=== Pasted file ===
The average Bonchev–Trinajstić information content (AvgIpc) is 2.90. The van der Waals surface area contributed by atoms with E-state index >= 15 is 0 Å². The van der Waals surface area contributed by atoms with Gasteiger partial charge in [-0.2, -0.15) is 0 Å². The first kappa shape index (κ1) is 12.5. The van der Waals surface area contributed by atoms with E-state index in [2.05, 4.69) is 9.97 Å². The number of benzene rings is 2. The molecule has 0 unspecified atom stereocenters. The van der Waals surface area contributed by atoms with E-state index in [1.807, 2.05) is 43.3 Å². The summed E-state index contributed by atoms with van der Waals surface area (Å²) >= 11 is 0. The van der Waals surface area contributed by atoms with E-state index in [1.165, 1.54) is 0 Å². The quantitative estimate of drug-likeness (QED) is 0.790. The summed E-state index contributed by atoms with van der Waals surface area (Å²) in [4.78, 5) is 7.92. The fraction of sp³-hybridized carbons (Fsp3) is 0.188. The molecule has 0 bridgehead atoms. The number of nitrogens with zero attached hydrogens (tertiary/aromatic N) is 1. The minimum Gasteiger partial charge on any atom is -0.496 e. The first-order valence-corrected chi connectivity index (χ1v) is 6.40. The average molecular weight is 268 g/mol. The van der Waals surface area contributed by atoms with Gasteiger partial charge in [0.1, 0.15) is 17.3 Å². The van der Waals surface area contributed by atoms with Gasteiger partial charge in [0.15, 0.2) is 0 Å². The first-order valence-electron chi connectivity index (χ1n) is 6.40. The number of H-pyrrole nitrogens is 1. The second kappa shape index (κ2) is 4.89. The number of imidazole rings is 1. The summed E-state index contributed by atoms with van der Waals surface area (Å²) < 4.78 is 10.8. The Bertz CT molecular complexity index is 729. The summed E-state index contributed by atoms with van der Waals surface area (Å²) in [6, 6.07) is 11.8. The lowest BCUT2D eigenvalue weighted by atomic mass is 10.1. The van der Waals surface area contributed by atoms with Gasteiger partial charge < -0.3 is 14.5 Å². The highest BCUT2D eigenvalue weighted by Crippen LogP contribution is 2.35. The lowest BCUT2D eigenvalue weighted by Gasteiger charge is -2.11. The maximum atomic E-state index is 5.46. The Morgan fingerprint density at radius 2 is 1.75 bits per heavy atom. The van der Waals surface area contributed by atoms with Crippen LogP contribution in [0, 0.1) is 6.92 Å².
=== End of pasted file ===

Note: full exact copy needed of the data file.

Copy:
The average Bonchev–Trinajstić information content (AvgIpc) is 2.90. The van der Waals surface area contributed by atoms with E-state index >= 15 is 0 Å². The van der Waals surface area contributed by atoms with Gasteiger partial charge in [-0.2, -0.15) is 0 Å². The first kappa shape index (κ1) is 12.5. The van der Waals surface area contributed by atoms with E-state index in [2.05, 4.69) is 9.97 Å². The number of benzene rings is 2. The molecule has 0 unspecified atom stereocenters. The van der Waals surface area contributed by atoms with E-state index in [1.807, 2.05) is 43.3 Å². The summed E-state index contributed by atoms with van der Waals surface area (Å²) >= 11 is 0. The van der Waals surface area contributed by atoms with E-state index in [1.165, 1.54) is 0 Å². The quantitative estimate of drug-likeness (QED) is 0.790. The summed E-state index contributed by atoms with van der Waals surface area (Å²) in [4.78, 5) is 7.92. The fraction of sp³-hybridized carbons (Fsp3) is 0.188. The molecule has 0 bridgehead atoms. The number of nitrogens with zero attached hydrogens (tertiary/aromatic N) is 1. The minimum Gasteiger partial charge on any atom is -0.496 e. The first-order valence-corrected chi connectivity index (χ1v) is 6.40. The average molecular weight is 268 g/mol. The van der Waals surface area contributed by atoms with Gasteiger partial charge in [0.1, 0.15) is 17.3 Å². The van der Waals surface area contributed by atoms with Gasteiger partial charge in [0.15, 0.2) is 0 Å². The first-order valence-electron chi connectivity index (χ1n) is 6.40. The number of H-pyrrole nitrogens is 1. The second kappa shape index (κ2) is 4.89. The number of imidazole rings is 1. The summed E-state index contributed by atoms with van der Waals surface area (Å²) < 4.78 is 10.8. The Bertz CT molecular complexity index is 729. The summed E-state index contributed by atoms with van der Waals surface area (Å²) in [6, 6.07) is 11.8. The lowest BCUT2D eigenvalue weighted by atomic mass is 10.1. The van der Waals surface area contributed by atoms with Gasteiger partial charge < -0.3 is 14.5 Å². The highest BCUT2D eigenvalue weighted by Crippen LogP contribution is 2.35. The lowest BCUT2D eigenvalue weighted by Gasteiger charge is -2.11. The maximum atomic E-state index is 5.46. The Morgan fingerprint density at radius 2 is 1.75 bits per heavy atom. The van der Waals surface area contributed by atoms with Crippen LogP contribution in [0, 0.1) is 6.92 Å².